Auditory learners benefit the most from a lecture or discussion, and they will often recite information back to the presenter as a way of cementing it into their mind. An estimated 25% of the population are auditory learners. Therefore, if you use words alone, you may not be communicating effectively with 75% of your audience.
Reading/writing learners respond best to written information, such as handouts, leaflets or articles on your website.
Kinesthetic learners are hands-on, experiential learners who need to perform tasks before they understand them. Use interactive lessons when showing clients how to administer medications.
If you want to educate different people, you need to know how to engage each of the four different learning styles and have a variety of methods, modes and available materials.

A word of caution, though. Veterinary practitioners will often approach client education methods in the style that they prefer, even if it not the most effective method or the client’s preference. You must be flexible and adapt your communication to the different learning styles of your clients.

Question: During an exam, cardiac disease in combination with adrenergic stimulation may lead to an emergency situation, such as cardiorespiratory arrest. The pet owner may respond with fear, shock and even aggression. How can veterinary practitioners deal with these types of situations?

In human medicine, physicians are required to provide general information about a proposed diagnosis or treatment, as well as information about how the diagnostic procedures and treatment might affect the particular patient. A veterinary practitioner should disclose similar information. Clients who have been educated about the risks and benefits of proposed diagnostic tests and treatments are able to make an informed decision regarding their pet’s care.

Many clients, however, may have a limited understanding of medicine. A veterinary practitioner may find it difficult to strike a balance between too much and too little information.

Here are some tips that you can use to become more effective in helping pet owners understand risks:

• Remind pet owners that all medical interventions are associated with some risk of possible harm.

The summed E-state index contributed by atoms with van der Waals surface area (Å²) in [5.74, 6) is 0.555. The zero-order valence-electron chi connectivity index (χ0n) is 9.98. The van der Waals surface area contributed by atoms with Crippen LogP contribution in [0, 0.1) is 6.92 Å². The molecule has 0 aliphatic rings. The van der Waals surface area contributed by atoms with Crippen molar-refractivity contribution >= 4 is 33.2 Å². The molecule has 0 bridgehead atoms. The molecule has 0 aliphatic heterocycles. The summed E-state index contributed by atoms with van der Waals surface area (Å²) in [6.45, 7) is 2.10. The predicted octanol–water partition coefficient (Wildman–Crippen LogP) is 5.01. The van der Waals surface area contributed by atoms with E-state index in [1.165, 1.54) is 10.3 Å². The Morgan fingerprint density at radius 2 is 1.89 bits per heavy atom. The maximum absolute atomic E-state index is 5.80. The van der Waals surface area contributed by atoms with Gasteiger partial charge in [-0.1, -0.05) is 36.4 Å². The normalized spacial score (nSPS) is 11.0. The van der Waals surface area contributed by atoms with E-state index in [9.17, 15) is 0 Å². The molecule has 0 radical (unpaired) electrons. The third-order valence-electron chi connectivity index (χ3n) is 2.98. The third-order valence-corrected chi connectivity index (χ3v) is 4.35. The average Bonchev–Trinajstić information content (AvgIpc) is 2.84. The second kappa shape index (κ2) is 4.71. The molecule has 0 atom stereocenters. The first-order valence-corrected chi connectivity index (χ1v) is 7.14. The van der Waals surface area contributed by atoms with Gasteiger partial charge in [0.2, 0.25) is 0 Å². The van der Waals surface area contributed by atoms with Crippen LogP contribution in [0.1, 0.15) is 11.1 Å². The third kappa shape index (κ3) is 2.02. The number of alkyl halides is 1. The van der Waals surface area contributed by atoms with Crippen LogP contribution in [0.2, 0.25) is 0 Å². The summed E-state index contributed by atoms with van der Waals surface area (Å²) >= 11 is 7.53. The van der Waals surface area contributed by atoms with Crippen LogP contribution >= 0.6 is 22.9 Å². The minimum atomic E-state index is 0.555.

• Use plain language to make written and verbal materials more understandable.
• Clearly describe the risk in concrete terms, such as the consequences that an illness can have on a pet’s life, or that an illness or treatment plan may carry a risk of death.
• Avoid phrases such as “low risk” and “high risk”, since they are subject to very different interpretations.
• Supplement verbal explanations with numerical data.
• Consider using summary tables that include all the risks and benefits for each option.
• Use a visual aid and verbal explanations to maximize understanding.

Communication between the veterinary practitioner and the client plays a very important role in improving client satisfaction, staff satisfaction and patient safety, as well as in reducing clinical errors.

Question: After performing a cardiology examination, it is important to explain the problem and the treatment to the owner. How can we ensure client understanding without being either too simplistic or too complicated?

We already talked about adapting client education to the different learning styles. You should also be aware that the volume of information may overwhelm an already stressed client and dramatically reduce the amount of information retained. Try to use common words and phrases instead of complex medical terms and acronyms.

Try the following tips to improve communication with your clients:

Practice explaining procedures in common terms. Students in human medical fields are often encouraged to practice explaining a medical procedure, such a colonoscopy, to a family member to see if they understand.
Speak slowly and communicate only key points. Most clients will not remember more than three messages.
Read handouts with the client, highlight and circle important parts, and encourage the client to ask questions.